Graham Reid | | 3 min read
Because I once wrote an extensive travel-cum-history article about going in search of the 15th century Italian, Saint Joseph of Copertino, who flew, I'm always interested in stories about ancient aerialists.
As I mentioned in that article The Idiot Boy Who Flew (he was a simpleton but apparently could take to the air), flying saints aren't that uncommon: medieval towns on the pilgrimage trails derived income from travelers so you needed to have something to make them come to yours.
Maybe a holy relic, a saint who could perform miracles or, like St Joseph, a saint born in a manger who flew.
So it was a bit of a business side-hustle if you will, for the Catholic church.
Then there are the interesting others who tried to fly, or at least looked into the possibility. Like Leonardo Da Vinci.
However in the lovely small English town of Malmesbury about an hour north-east of Bristol I came upon another ancient aerial adventurer. And he too was a monk.
Almost exactly 900 years before the Wright brothers a young monk in Malmesbury took to the air.
Malmesbury is a beautiful town with a fine abbey which boasts extraordinary carved stonework, a handsome vaulted roof, excellent stained glass (some pretty recent) and the tomb of Athelstan, the first king of England in 925AD.
The good folk of Malmesbury rallied around him to fend off the invading Danes.
In the 15th century the abbey was huge as illustrations inside of it today show.
But it was the flying monk who interested me just as much as the extraordinary history in the stones.
In the little museum the story of the monk Eilmer is told.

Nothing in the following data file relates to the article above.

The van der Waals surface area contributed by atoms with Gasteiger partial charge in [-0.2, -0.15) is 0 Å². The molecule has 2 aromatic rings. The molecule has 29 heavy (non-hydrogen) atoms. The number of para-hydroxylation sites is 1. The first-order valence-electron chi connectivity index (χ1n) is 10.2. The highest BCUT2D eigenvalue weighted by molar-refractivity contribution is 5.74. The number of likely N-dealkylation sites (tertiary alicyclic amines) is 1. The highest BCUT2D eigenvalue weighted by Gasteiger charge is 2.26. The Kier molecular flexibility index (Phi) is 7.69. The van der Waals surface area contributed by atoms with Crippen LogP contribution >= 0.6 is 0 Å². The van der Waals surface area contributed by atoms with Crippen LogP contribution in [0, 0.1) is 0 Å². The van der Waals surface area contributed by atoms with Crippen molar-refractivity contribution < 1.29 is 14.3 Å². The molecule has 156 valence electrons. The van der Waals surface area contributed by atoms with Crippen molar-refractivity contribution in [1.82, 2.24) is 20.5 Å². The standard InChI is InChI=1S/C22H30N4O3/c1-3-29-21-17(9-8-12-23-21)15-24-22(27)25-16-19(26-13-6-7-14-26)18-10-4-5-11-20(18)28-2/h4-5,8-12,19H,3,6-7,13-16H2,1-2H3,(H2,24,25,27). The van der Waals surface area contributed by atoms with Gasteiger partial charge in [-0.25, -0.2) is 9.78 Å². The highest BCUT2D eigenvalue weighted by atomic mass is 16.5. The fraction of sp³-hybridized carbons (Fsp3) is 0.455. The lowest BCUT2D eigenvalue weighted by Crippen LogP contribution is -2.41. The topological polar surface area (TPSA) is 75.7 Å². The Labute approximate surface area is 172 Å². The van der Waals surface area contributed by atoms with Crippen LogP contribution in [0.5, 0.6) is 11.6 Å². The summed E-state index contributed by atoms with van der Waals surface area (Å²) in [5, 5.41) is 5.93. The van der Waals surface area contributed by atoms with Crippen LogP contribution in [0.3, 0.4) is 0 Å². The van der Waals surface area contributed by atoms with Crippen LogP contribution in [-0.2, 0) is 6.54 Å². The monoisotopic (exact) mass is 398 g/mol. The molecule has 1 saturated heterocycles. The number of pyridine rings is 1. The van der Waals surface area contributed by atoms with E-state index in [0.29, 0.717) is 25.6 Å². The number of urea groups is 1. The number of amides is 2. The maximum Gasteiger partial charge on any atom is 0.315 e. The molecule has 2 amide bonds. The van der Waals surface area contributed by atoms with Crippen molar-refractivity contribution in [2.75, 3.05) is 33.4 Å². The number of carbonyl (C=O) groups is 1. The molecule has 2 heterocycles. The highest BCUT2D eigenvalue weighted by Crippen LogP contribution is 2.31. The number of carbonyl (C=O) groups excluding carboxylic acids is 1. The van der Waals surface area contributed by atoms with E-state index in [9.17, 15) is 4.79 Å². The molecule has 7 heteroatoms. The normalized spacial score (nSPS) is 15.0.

According to the 11th century historian William of Malmesbury, Eilmer really did fly. It was possible.
By modern calculations if he had launched himself into the south-west wind he would have been able to ride air currents to a nearby hillside.
The date of his flight – 1006AD – is considered accurate because Eilmer saw Halley's Comet in 989AD when, we assume, he was about six for him to have remembered it.
It seems more likely that Eilmer most probably hit a bit of a headwind when he launched himself and was blown sideways into what is known as Oliver's Lane.
He was certainly brave.
According to William of Malmesbury, “in his early youth [he] had hazarded an attempt of singular temerity: he had . . . fastened wings to his hands and feet in order that he might fly . . . and collecting the air, on the summit of a tower, had flown the distance of a furlong [200 metres]; but agitated by the violence of the wind and the current of air, as well as the consciousness of his rash attempt, he . . .”
Okay, you know where this going, right?
“He fell and broke both his legs”.
We must assume that was probably end of his career as an aerialist.
There's always a punchline with these flying folk.
Simple St Joseph -- who apparently couldn't tell brown bread from white -- is the patron saint of pilots, air travelers and astronauts.
And the enthusiastic Eilmer attributed his failure to . . . the lack of a tail.
For other travels stories at Elsewhere start here.
Some are serious, some far from it.